The Gold Standard

For a report about the efficacy of carbon offset entities, check out the report information at Clean Air-Cool Planet.

Dig deeper on the issues:

I relied on the following sites for analysis in support of this post:
Advanced Trading
Clean Air-Cool Planet
United States Environmental Protection Agency

alternative energy, green computing
Comments Off on Green Computing: Alternative Energy Sourcing

by Angela Miller
While most IT departments would invest only in the basics of green computing based efficiency or cost savings, more advance companies will want to take their environmental initiatives further. These companies would potentially add environmental criteria to their IT projects- especially those that include purchasing new hardware where measurable, objective metrics on performance and manufacturing practice could be evaluated.

IT marketing research firm Forrester featured three analyses of green computing between April and May 2007: “Why Green IT Should Feature in Sourcing Plans” (Davis), “The Greening of IT” (Mines), and “Tapping Buyers Growing Interest in Green IT” (Mines). Each of these analyses highlighted the growing interest in green IT, and their conclusions were unsurprising—many forward-thinking, large companies placed environmental issues high on their list of corporate social responsibility initiatives; but most companies focused on Green IT as a matter of economics rather than ecology:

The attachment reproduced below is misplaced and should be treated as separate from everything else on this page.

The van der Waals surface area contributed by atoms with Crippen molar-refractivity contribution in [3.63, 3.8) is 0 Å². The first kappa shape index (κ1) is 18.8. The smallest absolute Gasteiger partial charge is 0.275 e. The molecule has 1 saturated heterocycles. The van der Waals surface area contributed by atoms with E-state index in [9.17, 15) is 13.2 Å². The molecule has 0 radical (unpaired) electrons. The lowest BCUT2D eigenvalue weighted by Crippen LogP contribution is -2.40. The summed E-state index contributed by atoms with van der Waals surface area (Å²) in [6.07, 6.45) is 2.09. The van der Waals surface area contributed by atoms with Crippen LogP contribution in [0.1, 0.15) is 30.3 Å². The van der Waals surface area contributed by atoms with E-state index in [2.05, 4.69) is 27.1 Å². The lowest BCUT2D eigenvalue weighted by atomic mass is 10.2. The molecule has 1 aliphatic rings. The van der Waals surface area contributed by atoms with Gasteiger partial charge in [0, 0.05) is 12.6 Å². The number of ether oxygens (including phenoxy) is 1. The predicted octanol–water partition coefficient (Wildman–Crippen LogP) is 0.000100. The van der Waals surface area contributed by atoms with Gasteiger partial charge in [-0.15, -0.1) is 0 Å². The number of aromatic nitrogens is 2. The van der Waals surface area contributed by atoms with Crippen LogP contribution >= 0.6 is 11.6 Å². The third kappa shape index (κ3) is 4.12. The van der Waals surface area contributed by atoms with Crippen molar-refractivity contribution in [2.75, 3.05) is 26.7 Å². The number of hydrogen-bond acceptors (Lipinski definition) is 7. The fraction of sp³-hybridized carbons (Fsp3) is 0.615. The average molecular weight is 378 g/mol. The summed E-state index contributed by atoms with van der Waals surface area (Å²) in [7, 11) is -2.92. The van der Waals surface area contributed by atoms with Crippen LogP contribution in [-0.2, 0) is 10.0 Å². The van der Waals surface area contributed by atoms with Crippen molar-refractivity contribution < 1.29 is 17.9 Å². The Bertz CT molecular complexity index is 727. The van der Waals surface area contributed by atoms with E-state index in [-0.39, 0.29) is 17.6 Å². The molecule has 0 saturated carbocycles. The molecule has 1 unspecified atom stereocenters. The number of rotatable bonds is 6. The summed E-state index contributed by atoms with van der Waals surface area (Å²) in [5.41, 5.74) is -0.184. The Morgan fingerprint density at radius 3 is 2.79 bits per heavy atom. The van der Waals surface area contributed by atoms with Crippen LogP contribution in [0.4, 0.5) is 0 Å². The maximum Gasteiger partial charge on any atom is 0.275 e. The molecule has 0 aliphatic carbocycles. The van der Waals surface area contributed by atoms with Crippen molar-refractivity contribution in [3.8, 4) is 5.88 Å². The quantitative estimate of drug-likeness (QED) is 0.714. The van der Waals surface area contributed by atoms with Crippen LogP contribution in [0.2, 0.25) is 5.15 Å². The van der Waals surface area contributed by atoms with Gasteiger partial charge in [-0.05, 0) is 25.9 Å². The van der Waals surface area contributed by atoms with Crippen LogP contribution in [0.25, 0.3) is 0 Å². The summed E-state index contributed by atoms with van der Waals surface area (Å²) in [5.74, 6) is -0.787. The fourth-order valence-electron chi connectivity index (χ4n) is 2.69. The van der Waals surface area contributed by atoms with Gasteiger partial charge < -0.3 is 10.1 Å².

“We would do green because it makes business sense, not because it’s green. It would have to show cost savings.” – CIO quote to Forrester in “Tapping Buyers Growing Interest in Green IT” (Mines, May 2007, Copyright © 2007, Forrester Research, Inc.)

My previous post focus on the steps that the companies highlighted by Forrester could follow in order to meet their basic green IT needs driven by cost savings. This post takes another step down the green computing road by discussing a more advanced concept- Alternative Energy Sourcing.

Alternative Energy Sourcing

Many utilities now offer business customers the option of purchasing power which includes either a partial or 100% mix of renewable energy sources. For example, the Los Angeles Department of Water and Power now offers customers the ability to choose Green Power for a premium of $0.03 per kilowatt hour of power. The State of California specifically has incentives to encourage utilities to invest in net new renewable energy sources and the companies use the premiums to assist in investing in the new construction.

Investment in alternative energy sourcing does not have a positive financial impact for an IT department. In fact, many companies might find it a tough sell at an enterprise level to pay the significantly higher costs of a 100% alternative energy mix. For small-to-medium businesses, however, such an investment could be small and worth the minor cost increase while for larger organizations a mix of less than 100% could still provide the opportunity to take steps toward greener IT.

Companies interested in investigating alternative energy sourcing should start by reviewing the US EPA guidelines here.